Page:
The “Macy's 4th of July Fireworks Spectacular” and PBS’ “A Capitol Fourth” provided plenty of patriotic pleasure this Independence Day for TV viewers who were not able to brave the stifling heat or the insect barrage this holiday. Both specials added special touches to make their offerings uniquely apropos in light of the nation's continuing trend toward political divide. Regardless of political party, music unites people and enables them to put aside differences as they sing familiar choruses.

The current president may not know all the words to “God Bless America,” but last night, children coast to coast were jubilantly joining in on those verses, and the song rang out from those huddled near the Hudson to the Capitol rotunda.

In these days of TV on demand, offering something for everyone can be a driving factor. The “Macy's 4th of July” had the big names and chart-toppers. “A Capitol Fourth” kept with its more reserved tradition, and paid homage to the heroism of the real military members filling the West lawn of the Capitol, and spreading to the other national landmarks.

Kelly Clarkson came through with a flourish in her tailored dark blue dress, and she dazzled, hitting her incredible notes. Her special rendition of “God Bless America” accompanied by the West Point military band and glee club toward the end of the NBC presentation was one of the memorable standouts.

American Authors also came to the stage for live entertainment, while cutaways to the concert stages were done for Blake Shelton, Ricky Martin, and Keith Urban.

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These performers are definitely dynamic, but apart from “Happy Fourth Of July!” to their crowds, little observance was given to Independence Day or its meaning.

In his opening words as returning host for “A Capitol Fourth,” John Stamos became emotional, speaking directly to his infant son and his wife, recalling his own father's words about freedom and democracy, and the responsibility of living in America. The words were heartfelt and heavy with the impetus of the current immigration dilemma.

Glitz vs. earned honor

Seeing Ricky Martin perform “Livin' La Vida Loca” was a fun romp, and of course, the ladies in his audience went wild. The showmanship fell short compared to the simple, solo voice of opera singer Renée Fleming offering “You'll Never Walk Alone," a tribute to military families taking the stage in Washington, with some mothers and fathers in wheelchairs. The moment was a complete release from the turmoil within the buildings behind them.

The real families all sprawled on the grass were treated to a set by the Temptations, who still had all their moves through decades in the music business. They topped off their set with “My Girl,” and just about everyone sang along. “American Idol” favorite and 2018 ACM New Female Vocalist of the Year, Lauren Alaina, performed her hit, “Road Less Traveled,” about life's hard choices, backed by an all-female drum corps.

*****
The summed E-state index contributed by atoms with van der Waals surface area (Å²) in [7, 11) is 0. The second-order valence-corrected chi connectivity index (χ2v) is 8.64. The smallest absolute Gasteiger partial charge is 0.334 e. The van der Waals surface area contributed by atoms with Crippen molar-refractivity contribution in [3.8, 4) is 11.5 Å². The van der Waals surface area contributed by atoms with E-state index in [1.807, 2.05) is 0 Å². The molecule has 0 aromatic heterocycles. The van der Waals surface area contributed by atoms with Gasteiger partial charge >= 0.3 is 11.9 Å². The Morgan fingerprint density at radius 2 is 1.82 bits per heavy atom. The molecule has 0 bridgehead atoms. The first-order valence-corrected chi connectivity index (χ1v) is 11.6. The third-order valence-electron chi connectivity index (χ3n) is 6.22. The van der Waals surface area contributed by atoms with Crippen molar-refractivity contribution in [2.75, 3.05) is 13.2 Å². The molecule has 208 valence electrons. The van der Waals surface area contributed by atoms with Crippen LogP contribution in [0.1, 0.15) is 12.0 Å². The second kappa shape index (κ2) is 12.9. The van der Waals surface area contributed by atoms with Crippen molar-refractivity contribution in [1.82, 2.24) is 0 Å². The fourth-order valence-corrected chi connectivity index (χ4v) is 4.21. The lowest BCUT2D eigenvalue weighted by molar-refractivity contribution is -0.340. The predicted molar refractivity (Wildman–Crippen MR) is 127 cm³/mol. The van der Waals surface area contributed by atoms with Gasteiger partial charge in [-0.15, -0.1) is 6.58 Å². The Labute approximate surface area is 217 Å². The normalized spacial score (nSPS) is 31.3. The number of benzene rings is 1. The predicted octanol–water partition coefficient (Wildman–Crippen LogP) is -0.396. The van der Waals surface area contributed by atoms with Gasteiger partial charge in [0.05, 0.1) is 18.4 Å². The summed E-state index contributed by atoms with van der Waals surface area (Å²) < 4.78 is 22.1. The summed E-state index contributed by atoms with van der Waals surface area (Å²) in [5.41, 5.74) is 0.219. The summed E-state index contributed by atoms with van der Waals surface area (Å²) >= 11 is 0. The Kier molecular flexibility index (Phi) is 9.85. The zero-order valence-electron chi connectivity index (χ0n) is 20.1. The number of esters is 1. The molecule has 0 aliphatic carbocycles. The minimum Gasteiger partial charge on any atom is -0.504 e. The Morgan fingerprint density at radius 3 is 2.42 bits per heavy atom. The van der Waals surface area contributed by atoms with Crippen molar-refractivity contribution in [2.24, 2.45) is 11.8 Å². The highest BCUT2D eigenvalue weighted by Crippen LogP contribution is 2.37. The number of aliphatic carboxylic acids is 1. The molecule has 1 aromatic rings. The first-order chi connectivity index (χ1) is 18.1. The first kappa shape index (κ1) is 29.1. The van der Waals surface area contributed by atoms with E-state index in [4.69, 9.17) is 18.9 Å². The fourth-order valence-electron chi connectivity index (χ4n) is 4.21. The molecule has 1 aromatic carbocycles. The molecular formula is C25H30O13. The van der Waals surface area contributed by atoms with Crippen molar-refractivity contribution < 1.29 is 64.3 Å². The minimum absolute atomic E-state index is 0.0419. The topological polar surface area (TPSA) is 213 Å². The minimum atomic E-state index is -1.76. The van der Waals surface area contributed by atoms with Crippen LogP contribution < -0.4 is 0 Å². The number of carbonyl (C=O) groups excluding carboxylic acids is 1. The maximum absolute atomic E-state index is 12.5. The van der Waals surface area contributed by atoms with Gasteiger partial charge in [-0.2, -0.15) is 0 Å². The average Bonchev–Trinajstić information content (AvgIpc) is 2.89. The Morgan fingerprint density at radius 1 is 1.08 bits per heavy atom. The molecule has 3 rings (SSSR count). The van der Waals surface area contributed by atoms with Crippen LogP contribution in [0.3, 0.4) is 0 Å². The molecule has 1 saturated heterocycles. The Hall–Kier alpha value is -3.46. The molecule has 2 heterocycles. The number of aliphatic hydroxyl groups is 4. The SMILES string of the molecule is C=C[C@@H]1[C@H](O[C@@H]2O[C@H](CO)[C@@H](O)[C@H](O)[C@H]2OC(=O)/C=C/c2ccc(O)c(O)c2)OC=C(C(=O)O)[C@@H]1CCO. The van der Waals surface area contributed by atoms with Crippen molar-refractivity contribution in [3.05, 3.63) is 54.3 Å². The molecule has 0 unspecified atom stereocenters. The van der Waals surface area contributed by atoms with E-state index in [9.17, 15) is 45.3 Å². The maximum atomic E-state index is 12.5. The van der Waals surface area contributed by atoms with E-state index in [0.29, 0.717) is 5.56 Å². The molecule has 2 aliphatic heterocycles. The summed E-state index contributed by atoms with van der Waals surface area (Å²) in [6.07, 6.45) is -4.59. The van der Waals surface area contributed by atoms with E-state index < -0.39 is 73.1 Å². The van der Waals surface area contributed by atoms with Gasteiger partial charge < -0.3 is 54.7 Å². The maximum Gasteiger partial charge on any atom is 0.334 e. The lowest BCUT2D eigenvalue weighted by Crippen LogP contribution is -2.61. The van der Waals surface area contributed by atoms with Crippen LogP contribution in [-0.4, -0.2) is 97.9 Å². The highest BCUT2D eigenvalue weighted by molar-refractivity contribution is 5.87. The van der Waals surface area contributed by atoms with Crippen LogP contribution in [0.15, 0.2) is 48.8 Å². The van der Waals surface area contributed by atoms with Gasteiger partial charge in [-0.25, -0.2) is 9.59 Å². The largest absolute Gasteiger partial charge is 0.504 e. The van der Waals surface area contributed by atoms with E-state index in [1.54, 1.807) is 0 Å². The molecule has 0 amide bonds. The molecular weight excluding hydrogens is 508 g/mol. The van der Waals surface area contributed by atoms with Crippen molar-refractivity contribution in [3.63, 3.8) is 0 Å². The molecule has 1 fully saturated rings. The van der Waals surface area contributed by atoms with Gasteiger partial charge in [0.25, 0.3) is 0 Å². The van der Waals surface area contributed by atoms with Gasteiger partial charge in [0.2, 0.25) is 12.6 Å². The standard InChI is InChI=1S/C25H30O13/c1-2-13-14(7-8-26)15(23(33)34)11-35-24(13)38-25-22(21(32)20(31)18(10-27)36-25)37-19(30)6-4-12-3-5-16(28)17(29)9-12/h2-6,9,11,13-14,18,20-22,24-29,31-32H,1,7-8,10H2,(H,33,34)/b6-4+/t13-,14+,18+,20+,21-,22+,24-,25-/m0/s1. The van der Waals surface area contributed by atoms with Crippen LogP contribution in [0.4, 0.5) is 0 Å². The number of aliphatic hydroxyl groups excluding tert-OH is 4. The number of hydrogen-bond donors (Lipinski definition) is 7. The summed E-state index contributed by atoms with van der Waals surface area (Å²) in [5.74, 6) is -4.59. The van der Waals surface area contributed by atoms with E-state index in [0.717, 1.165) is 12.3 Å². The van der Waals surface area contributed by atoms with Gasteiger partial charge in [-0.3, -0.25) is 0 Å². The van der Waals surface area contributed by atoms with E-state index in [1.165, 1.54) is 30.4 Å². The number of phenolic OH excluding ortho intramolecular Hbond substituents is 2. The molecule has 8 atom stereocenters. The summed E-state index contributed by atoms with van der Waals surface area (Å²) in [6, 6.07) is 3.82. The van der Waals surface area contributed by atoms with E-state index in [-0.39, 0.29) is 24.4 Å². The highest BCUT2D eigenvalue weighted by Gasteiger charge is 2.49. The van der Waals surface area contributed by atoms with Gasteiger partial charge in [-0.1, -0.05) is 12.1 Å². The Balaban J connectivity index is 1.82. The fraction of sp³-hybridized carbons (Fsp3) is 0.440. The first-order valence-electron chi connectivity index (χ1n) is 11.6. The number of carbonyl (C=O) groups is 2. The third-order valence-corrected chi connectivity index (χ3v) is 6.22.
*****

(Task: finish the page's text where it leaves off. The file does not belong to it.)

Marking a milestone

Both “Macy's 4th of July” and “A Capitol Fourth” took note of the 100th anniversary of “God Bless America,” and, in addition to Kelly Clarkson's new rendition, the NBC special opted for live music throughout the entire 29 minutes of fireworks, which are always unparalleled in their grandeur. The West Point musicians and singers stayed spot-on in their delivery, despite the skies of smoke. Real human voices always outshine any digital music loop.

Another spellbinding performance of “A Capitol Fourth” was provided by violin virtuoso Joshua Bell. He brought a splendid and spirited “Yankee Doodle Dandy” with the energy of a classical rock star, and riveted the entire audience. His finger-picking wizardry was inspiring.

Pentatonix warmed up the audience’s voices with a cappella harmonies. Jimmy Buffett performed along with the cast of his Broadway show, and he and John Stamos joined in with the Beach Boys for a few favorites. Stamos has been a regular touring member of the band for years. Andy Grammer was accompanied by the Ministers of Music choral ensemble on “Back Home" as well.

Both “Macy's 4th of July” and “A Capitol Fourth” have worthy and rich Independence Day traditions and followings. On this particular fourth, one came off like a glamorous night out, a spectacle, and the other was a night of honor and involvement.

Gospel great CeCe Winans performed “God Bless America” in Washington, following tributes to Leonard Bernstein by Chita Rivera onstage and John Williams via pre-taped piece. The performance was uplifting and appropriate, purely from the heart on a day when it is never a distraction to be a flag-waving, song-singing patriot. Fireworks signaled the end of the night, with Jack Everly leading the National Symphony Orchestra in the “Overture of 1812.”

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